Board Effectiveness in Small Firms

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dc.contributor Svenska handelshögskolan, Institutionen för företagsledning och organisation, företagsledning och organisation sv
dc.contributor Hanken School of Economics, Department of Management and Organisation, Management and Organisation en
dc.contributor.author Söderqvist, Anette
dc.contributor.author Wägar, Karolina
dc.date.accessioned 2010-03-02T09:40:13Z fi
dc.date.accessioned 2011-03-02T14:10:59Z
dc.date.available 2010-03-02T09:40:13Z fi
dc.date.available 2011-03-02T14:10:59Z
dc.date.issued 2010-03-02
dc.identifier.isbn 978-952-232-075-9
dc.identifier.issn 0357-4598
dc.identifier.uri http://hdl.handle.net/10227/510
dc.identifier.uri URN:ISBN:978-952-232-075-9
dc.description.abstract Purpose: This study investigates boards of directors in small firms and explores the link between board effectiveness and the composition, roles and working styles of the boards. Design/methodology/approach: The study analyses data from a telephone survey of boards in 45 small firms. The survey included both the CEO and the chairperson of the board. Findings: The study identifies three groups of small firms: ‘paperboards’, ‘professional boards’, and ‘management lead’ boards. Results show that board composition, board roles and board working style influence board effectiveness in small firms. Research limitations/implications: Although the present study has found a link between board effectiveness and the role, composition and working style of boards of small firms, other potentially influential factors are also worthy of investigation; for example, the personal characteristics of the individuals involved, generational factors in family firms, and the situational circumstances of various firms. Practical implications: The study reveals that, in practice, the management team and the board are substantially intertwined in small firms. Originality/value: The main contributions are that the study explores how boards in small firms actually function and gives a detailed account of their composition and roles.More insight into this issue is important given the overemphasis within the governance literature on input-output studies using samples of large publiclylisted firms. fi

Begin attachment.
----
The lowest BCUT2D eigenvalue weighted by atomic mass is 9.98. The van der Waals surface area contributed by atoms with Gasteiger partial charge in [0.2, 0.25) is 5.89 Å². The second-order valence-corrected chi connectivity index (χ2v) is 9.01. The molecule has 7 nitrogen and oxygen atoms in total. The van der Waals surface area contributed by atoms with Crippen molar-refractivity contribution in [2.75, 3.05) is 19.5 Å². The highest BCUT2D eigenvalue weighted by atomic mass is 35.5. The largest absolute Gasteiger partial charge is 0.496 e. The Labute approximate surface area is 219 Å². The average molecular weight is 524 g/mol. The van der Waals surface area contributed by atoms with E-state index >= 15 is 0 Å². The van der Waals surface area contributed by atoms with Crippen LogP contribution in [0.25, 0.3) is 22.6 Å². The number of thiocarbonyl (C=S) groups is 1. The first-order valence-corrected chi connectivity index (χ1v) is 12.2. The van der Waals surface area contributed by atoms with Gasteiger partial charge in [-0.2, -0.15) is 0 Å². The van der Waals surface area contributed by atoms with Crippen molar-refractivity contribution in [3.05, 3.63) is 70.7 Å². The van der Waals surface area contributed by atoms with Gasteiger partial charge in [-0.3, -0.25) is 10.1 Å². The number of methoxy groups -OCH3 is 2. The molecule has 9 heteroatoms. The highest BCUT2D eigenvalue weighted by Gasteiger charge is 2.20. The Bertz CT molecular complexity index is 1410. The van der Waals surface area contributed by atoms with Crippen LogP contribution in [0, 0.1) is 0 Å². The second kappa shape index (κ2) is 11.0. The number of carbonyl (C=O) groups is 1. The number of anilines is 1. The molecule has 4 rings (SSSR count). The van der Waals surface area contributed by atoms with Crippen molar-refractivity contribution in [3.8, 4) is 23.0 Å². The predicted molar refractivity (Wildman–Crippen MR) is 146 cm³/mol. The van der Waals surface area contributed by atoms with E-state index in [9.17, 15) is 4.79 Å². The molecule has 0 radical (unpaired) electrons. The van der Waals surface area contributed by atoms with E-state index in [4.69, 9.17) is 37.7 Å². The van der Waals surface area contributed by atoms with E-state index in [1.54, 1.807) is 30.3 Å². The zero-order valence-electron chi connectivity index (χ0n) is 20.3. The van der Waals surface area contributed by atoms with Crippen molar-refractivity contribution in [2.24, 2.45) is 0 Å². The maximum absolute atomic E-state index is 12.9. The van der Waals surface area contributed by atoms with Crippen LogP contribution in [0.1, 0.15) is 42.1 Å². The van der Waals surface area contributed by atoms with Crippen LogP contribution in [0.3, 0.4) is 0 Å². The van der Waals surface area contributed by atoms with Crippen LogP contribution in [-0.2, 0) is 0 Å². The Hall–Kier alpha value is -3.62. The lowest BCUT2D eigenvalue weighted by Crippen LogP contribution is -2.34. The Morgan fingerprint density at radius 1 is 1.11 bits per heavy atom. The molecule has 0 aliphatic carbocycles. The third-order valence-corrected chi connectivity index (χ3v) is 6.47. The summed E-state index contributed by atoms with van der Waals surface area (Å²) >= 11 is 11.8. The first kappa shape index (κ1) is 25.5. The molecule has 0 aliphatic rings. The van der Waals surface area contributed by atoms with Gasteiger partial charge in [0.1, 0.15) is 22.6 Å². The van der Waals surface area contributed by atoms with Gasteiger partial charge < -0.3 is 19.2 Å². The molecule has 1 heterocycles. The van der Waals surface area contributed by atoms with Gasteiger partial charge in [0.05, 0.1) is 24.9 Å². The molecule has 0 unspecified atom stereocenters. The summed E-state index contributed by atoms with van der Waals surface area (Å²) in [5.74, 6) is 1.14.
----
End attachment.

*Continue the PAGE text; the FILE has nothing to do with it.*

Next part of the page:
dc.language.iso en
dc.publisher Svenska handelshögskolan sv
dc.publisher Swedish School of Economics and Business Administration en
dc.relation.ispartofseries Working Papers
dc.relation.ispartofseries 549
dc.rights Publikationen är skyddad av upphovsrätten. Den får läsas och skrivas ut för personligt bruk. Användning i kommersiellt syfte är förbjuden. sv
dc.rights This publication is copyrighted. You may download, display and print it for Your own personal use. Commercial use is prohibited. en
dc.rights Julkaisu on tekijänoikeussäännösten alainen. Teosta voi lukea ja tulostaa henkilökohtaista käyttöä varten. Käyttö kaupallisiin tarkoituksiin on kielletty. fi
dc.subject board of directors fi
dc.subject small firms fi
dc.subject Board effectiveness fi
dc.subject.other Management and Organisation fi
dc.title Board Effectiveness in Small Firms fi

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